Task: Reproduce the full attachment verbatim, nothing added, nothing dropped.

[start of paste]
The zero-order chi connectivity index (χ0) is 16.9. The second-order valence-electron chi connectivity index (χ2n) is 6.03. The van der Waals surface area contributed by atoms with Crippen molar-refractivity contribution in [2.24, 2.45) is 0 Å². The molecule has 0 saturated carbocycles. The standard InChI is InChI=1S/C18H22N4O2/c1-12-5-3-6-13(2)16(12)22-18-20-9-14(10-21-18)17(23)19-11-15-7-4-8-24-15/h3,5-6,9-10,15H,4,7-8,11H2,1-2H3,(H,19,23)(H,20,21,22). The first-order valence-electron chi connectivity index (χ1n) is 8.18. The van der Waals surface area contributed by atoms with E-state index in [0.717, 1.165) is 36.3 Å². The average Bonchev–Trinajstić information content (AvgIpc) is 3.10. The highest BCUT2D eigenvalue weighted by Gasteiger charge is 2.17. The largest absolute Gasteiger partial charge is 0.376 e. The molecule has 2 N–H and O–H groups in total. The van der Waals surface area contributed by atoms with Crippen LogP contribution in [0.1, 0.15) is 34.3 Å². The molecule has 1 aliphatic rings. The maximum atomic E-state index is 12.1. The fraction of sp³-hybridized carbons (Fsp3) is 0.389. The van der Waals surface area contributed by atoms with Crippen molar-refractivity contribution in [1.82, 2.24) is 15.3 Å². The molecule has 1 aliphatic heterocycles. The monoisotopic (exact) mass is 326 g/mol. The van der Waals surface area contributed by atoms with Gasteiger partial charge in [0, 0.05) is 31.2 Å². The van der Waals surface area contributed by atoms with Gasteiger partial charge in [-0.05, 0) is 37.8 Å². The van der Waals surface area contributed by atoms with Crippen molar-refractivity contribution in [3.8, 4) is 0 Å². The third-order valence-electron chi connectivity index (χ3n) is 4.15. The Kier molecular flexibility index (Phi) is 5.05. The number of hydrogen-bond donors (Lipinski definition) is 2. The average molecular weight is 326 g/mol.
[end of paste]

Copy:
The zero-order chi connectivity index (χ0) is 16.9. The second-order valence-electron chi connectivity index (χ2n) is 6.03. The van der Waals surface area contributed by atoms with Crippen molar-refractivity contribution in [2.24, 2.45) is 0 Å². The molecule has 0 saturated carbocycles. The standard InChI is InChI=1S/C18H22N4O2/c1-12-5-3-6-13(2)16(12)22-18-20-9-14(10-21-18)17(23)19-11-15-7-4-8-24-15/h3,5-6,9-10,15H,4,7-8,11H2,1-2H3,(H,19,23)(H,20,21,22). The first-order valence-electron chi connectivity index (χ1n) is 8.18. The van der Waals surface area contributed by atoms with E-state index in [0.717, 1.165) is 36.3 Å². The average Bonchev–Trinajstić information content (AvgIpc) is 3.10. The highest BCUT2D eigenvalue weighted by Gasteiger charge is 2.17. The largest absolute Gasteiger partial charge is 0.376 e. The molecule has 2 N–H and O–H groups in total. The van der Waals surface area contributed by atoms with Crippen LogP contribution in [0.1, 0.15) is 34.3 Å². The molecule has 1 aliphatic rings. The maximum atomic E-state index is 12.1. The fraction of sp³-hybridized carbons (Fsp3) is 0.389. The van der Waals surface area contributed by atoms with Crippen molar-refractivity contribution in [1.82, 2.24) is 15.3 Å². The molecule has 1 aliphatic heterocycles. The monoisotopic (exact) mass is 326 g/mol. The van der Waals surface area contributed by atoms with Gasteiger partial charge in [0, 0.05) is 31.2 Å². The van der Waals surface area contributed by atoms with Gasteiger partial charge in [-0.05, 0) is 37.8 Å². The van der Waals surface area contributed by atoms with Crippen molar-refractivity contribution in [3.8, 4) is 0 Å². The third-order valence-electron chi connectivity index (χ3n) is 4.15. The Kier molecular flexibility index (Phi) is 5.05. The number of hydrogen-bond donors (Lipinski definition) is 2. The average molecular weight is 326 g/mol.